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Old Bethpage hosts WW II re-enactment

WWII enthusiasts ride a Sherman Tank on the

WWII enthusiasts ride a Sherman Tank on the back field at Village Restoration in Old Bethpage, as the village hosted a WWII re-enactment. Credit: Steven Sunshine

Smoke rose in the distance as the squad of soldiers cautiously moved forward. Some belly-crawled, a few hung back, shooting to provide cover.

The group stormed the woods, capturing enemy soldiers. An ambulance arrived. The crowd clapped.

Soldiers, tents, armored weapons, jeeps and other World War II-era equipment turned a grassy field at Old Bethpage Village Restoration into a World War II encampment this weekend.

Surrounded by items from the Pacific and European theater, 65 to 70 volunteers donned World War II uniforms or reproductions to teach about the war. Some sat in bunkers, eating rations from a can. A few guided visitors through an obstacle course. Others demonstrated equipment.

"This is our opportunity to pay homage to World War II veterans," said one of the volunteer organizers, Jim Michaud, 57, of Rockville Centre. "We don't want their stories forgotten. It's our job to carry the torch for these guys because they're fading away."

Throughout the weekend, several World War II veterans stopped by, attracting crowds and questions from history fans and re-enactors.

One was Queens resident Anton Dietrich, 93, who earned two Purple Hearts for his actions during the war, which took him to North Africa, Sicily, England and Normandy.

"I think it's great," Dietrich said. "They want to learn something about the war."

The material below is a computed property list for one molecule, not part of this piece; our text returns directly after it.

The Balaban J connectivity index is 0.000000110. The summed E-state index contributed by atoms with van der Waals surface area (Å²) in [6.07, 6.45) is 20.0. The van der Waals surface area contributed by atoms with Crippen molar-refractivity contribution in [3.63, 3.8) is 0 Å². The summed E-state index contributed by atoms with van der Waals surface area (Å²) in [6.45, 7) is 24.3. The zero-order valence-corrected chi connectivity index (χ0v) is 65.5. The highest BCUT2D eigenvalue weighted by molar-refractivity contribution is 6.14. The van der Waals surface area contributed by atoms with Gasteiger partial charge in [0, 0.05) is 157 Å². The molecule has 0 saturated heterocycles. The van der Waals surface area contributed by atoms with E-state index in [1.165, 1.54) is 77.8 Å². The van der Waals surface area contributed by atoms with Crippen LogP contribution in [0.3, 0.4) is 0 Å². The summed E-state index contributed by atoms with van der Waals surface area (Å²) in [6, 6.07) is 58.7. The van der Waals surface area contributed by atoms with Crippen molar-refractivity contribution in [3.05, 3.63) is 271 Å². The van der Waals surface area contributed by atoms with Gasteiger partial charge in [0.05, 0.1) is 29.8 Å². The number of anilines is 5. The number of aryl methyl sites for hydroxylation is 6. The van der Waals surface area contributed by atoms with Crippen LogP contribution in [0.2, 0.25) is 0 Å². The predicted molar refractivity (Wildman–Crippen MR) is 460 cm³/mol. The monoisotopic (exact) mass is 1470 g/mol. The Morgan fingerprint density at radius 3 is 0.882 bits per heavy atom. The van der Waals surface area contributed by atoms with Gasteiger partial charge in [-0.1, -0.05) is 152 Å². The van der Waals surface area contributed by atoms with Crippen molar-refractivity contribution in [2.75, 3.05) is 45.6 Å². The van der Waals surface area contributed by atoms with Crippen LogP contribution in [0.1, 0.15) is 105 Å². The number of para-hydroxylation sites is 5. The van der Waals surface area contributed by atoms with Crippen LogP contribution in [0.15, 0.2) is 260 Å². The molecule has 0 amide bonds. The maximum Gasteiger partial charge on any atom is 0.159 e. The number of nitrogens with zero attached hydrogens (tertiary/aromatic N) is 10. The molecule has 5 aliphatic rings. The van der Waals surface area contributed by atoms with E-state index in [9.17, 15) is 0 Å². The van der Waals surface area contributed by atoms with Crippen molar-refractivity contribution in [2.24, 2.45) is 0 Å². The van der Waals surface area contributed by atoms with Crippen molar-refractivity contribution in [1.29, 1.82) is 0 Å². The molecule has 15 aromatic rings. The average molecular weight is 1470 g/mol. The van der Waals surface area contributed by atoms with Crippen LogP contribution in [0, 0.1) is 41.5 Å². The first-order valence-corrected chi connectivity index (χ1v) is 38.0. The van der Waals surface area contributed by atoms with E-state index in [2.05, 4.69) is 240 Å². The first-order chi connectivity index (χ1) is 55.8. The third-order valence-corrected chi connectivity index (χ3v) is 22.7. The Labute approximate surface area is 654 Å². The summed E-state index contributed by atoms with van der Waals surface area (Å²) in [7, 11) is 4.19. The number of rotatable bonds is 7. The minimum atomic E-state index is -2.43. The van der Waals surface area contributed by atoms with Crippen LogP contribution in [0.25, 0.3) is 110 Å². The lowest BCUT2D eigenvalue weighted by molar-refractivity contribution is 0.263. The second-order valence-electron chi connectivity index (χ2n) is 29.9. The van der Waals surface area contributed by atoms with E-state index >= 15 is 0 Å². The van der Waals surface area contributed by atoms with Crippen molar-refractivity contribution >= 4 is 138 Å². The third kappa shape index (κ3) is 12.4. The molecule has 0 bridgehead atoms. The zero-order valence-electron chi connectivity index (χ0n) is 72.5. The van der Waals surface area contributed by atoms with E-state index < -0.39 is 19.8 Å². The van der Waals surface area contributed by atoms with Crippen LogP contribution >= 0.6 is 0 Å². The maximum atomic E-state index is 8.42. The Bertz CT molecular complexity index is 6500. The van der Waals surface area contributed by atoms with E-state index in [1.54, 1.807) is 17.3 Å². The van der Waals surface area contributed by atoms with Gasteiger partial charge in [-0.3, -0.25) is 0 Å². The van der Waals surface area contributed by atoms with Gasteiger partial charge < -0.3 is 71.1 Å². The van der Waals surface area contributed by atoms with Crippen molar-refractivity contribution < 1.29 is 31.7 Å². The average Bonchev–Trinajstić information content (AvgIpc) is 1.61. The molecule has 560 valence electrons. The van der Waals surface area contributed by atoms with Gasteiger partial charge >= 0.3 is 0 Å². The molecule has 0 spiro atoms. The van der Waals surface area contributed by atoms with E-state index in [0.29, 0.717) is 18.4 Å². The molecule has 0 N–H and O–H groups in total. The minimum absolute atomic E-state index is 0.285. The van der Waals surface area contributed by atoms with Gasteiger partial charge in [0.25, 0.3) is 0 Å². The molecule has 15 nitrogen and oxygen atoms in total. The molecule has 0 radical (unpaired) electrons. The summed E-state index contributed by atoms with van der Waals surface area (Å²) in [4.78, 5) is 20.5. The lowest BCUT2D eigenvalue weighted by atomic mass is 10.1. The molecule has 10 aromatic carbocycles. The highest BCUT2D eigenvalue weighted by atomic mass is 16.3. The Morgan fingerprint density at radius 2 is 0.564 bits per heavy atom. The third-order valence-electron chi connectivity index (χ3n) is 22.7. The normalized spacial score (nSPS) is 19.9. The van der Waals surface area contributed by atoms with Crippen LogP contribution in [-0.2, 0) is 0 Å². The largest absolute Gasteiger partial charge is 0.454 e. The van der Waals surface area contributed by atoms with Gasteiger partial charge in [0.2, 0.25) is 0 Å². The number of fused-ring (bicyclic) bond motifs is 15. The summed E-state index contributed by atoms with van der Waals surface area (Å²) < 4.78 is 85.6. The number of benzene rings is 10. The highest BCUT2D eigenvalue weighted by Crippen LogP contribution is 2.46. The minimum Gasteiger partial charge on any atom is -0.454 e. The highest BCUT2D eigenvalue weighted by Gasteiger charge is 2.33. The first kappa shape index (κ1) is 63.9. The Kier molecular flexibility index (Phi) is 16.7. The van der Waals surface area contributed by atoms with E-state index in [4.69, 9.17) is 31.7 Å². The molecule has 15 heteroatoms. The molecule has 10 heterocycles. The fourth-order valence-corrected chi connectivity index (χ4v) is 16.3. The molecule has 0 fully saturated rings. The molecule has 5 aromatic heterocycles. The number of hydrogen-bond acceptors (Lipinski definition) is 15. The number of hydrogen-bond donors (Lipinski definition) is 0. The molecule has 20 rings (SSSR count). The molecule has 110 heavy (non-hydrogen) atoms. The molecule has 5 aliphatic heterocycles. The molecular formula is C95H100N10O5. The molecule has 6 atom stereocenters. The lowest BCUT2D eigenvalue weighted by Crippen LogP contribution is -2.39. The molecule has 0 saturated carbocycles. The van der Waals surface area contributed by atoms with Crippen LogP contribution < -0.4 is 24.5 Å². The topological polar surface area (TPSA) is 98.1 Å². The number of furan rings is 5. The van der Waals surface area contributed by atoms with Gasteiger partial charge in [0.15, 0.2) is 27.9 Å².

"I knew who my enemy was and he was in uniform," he continued. "These fellows today don't know who they're fighting."

Another was Arnold Turkus, 88, a Florida resident visiting family in Plainview. Turkus said during his service German soldiers were dressing as Americans, so he and his unit created passwords that enemies would not recognize. One was the name of a baseball star.

"They didn't know who Babe Ruth was," he said. "We caught a bunch of guys."

This is the fourth year Michaud and Jim Lennon, 48, of Levittown, have staged re-enactments at Old Bethpage and the second year focusing on World War II. An estimated 1,400 people attended Saturday and 1,000 were expected Sunday, Michaud said.

"It's all about educating people -- that's what we're out here for," Lennon said.

The American Airpower Museum in Farmingdale and the Kadish Museum of American Armor -- a collection owned by Old Westbury resident Lawrence Kadish -- donated heavy machinery, including an operational Sherman tank and a "Long Tom" howitzer.


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